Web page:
Kris Blades By Prof. Roland Phlip


A great Kris is arguably the most difficult blade profile to make. Great Kris blades are rare. This is why collectors seek them out, pay huge sums for them, and treasure them.

This Kris-bladed Bali-Song is by famous maker Jody Samson. It is virtually perfect.

The merit and value of a Kris blade is determined largely by the number of undulations. The second key factor is the median ridge. It should flow smoothly and follow the undulations of the edges perfectly just as this one does.

While the kris is common in the Philippines, it is most associated with Indonesia. In Indonesia, the Kris is usually found on short swords, not balisongs.

Many Kris blades, especially Indonesian ones, have 13 undulations. In western culture, the number 13 is often seen as unlucky or even as evil. But, in Indonesian culture, it is seen as a lucky or even magical number. There are many colorful myths and legends about Indonesian Kris swords, but here at The Institute for Advanced Balisong Studies, we study balisongs, not swords. The knife shown here is a balisong, an American Bali-Song, so we'll spare you stories of Indonesian swords.

The recent movie Face Off (you can The Balisong Collector Himself's review on The Balisong Collector's Movies page ),featured a balisong with a kris blade. Unfortunately, it was a cheap, terrible knife. But, it certainly inspired a lot of interest in balisongs and kris blades in particular.

Here at The Institute for the Advanced Study of the Balisong, we've received dozens of e-mails asking, "Where can I get that cool knife from Face Off?" Perhaps we've upset a few people by telling them that the knife just isn't that cool.

However, the popularity of this knife has reminded us that most people don't have the opportunity to study here at The Institute for Advanced Balisong Studies and have never seen a wonderful kris like the one shown above. Most people don't know what a good Kris looks like.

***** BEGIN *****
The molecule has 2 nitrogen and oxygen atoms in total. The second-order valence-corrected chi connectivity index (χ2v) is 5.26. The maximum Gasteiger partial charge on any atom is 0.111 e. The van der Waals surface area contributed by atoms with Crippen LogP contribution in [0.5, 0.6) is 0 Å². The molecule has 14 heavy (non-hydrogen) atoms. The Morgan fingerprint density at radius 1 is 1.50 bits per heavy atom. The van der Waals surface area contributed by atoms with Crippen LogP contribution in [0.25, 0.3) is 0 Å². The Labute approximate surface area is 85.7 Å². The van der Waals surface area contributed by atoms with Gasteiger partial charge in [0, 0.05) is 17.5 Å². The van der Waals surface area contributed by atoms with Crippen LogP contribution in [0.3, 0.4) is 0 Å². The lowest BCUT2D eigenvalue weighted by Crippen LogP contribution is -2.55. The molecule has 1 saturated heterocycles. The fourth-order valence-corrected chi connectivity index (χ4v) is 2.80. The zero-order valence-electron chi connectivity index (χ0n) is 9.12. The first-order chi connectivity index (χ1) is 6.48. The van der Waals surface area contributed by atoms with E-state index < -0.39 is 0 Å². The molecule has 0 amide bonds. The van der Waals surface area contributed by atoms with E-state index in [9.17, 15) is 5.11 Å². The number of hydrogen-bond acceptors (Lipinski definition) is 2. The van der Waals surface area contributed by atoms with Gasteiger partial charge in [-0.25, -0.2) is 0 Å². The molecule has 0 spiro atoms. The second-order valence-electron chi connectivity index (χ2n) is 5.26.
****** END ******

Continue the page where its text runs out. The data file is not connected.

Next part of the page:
Unfortunately, the market is awash in cheap, made-in-China "kris" blades which are terrible knives, have no practical value, and will never have any collectible value either. But, people buy them because they think they're getting a great kris.

While this page violates the convention a bit, a Kris blade is properly held and displayed with the final undulation of the tip turning downward. The tip of this blade ends almost straight, so it's not quite so important.

Many people ask if the wavy shape of a Kris blade is just for decoration. The answer is certainly no. The Kris shape allows a blade to have more cutting edge in the same overall length. Furthermore, if a conventional knife hits something hard when stabbing, say, just for example, a bone, it will probably stop. But, thanks to its curved shape, a Kris tends to slide off the bone and continue in deeper. Finally, the Kris shape makes the blade wider without making it heavier. A wider blade makes a wider wound, but a wider blade is usually heavier and, therefore, harder to handle and move quickly. A Kris is the best of both worlds, light and wide. So, while not practical for many every-day cutting chores, the shape of a Kris is hardly for decoration.

If a blade has a wavy edge, but the median ridge does not undulate with the edge, then that blade is a "flame" blade, not a Kris. Great flame blades are also difficult to make and are very collectible.

Kris blades are also often confused with what are properly referred to as "Dragon's Breath Knives," which are exemplified by some of Gil Hibben's fantasy knives. Dragon's Breath knives have wildly shaped edges. Because the balisong design limits the width of the blade, dragon's breath blades are rarely seen in balisongs.


If you like the Kris shown on this page and think it would make nice Windows Wallpaper, then you're in luck. Two Wallpaper images of this Kris on the wallpaper page.


* This Dragon's Breath knife is NOT taken for the archives here at The Institute for Advanced Balisong Studies. This photo appears courtesy of One Stop Knife Shop)